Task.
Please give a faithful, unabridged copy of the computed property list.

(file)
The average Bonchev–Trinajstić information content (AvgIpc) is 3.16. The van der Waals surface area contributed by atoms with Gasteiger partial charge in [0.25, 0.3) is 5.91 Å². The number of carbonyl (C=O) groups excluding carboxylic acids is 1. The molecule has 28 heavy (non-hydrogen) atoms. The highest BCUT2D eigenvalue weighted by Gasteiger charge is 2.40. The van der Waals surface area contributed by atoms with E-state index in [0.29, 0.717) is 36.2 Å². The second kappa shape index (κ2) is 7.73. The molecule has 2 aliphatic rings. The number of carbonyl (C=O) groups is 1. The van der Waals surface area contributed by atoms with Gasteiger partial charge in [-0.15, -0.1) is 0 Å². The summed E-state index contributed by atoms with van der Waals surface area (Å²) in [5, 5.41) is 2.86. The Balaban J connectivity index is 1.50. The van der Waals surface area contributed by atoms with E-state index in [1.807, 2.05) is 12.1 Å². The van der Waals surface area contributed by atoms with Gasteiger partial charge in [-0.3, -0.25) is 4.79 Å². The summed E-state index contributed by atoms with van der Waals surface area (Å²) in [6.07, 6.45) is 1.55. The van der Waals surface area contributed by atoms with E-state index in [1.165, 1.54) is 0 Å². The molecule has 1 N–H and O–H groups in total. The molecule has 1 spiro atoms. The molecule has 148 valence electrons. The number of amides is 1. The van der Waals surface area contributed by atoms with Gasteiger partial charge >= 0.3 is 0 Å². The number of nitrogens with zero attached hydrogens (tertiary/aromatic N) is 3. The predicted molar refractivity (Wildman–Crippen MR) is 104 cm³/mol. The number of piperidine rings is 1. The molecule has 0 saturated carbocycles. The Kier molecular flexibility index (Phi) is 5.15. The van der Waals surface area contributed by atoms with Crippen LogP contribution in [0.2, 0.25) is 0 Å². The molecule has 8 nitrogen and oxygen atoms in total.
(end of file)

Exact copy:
The average Bonchev–Trinajstić information content (AvgIpc) is 3.16. The van der Waals surface area contributed by atoms with Gasteiger partial charge in [0.25, 0.3) is 5.91 Å². The number of carbonyl (C=O) groups excluding carboxylic acids is 1. The molecule has 28 heavy (non-hydrogen) atoms. The highest BCUT2D eigenvalue weighted by Gasteiger charge is 2.40. The van der Waals surface area contributed by atoms with E-state index in [0.29, 0.717) is 36.2 Å². The second kappa shape index (κ2) is 7.73. The molecule has 2 aliphatic rings. The number of carbonyl (C=O) groups is 1. The van der Waals surface area contributed by atoms with Gasteiger partial charge in [-0.15, -0.1) is 0 Å². The summed E-state index contributed by atoms with van der Waals surface area (Å²) in [5, 5.41) is 2.86. The Balaban J connectivity index is 1.50. The van der Waals surface area contributed by atoms with E-state index in [1.807, 2.05) is 12.1 Å². The van der Waals surface area contributed by atoms with Gasteiger partial charge in [-0.3, -0.25) is 4.79 Å². The summed E-state index contributed by atoms with van der Waals surface area (Å²) in [6.07, 6.45) is 1.55. The van der Waals surface area contributed by atoms with E-state index in [1.165, 1.54) is 0 Å². The molecule has 1 N–H and O–H groups in total. The molecule has 1 spiro atoms. The molecule has 148 valence electrons. The number of amides is 1. The van der Waals surface area contributed by atoms with Gasteiger partial charge >= 0.3 is 0 Å². The number of nitrogens with zero attached hydrogens (tertiary/aromatic N) is 3. The predicted molar refractivity (Wildman–Crippen MR) is 104 cm³/mol. The number of piperidine rings is 1. The molecule has 0 saturated carbocycles. The Kier molecular flexibility index (Phi) is 5.15. The van der Waals surface area contributed by atoms with Crippen LogP contribution in [0.2, 0.25) is 0 Å². The molecule has 8 nitrogen and oxygen atoms in total.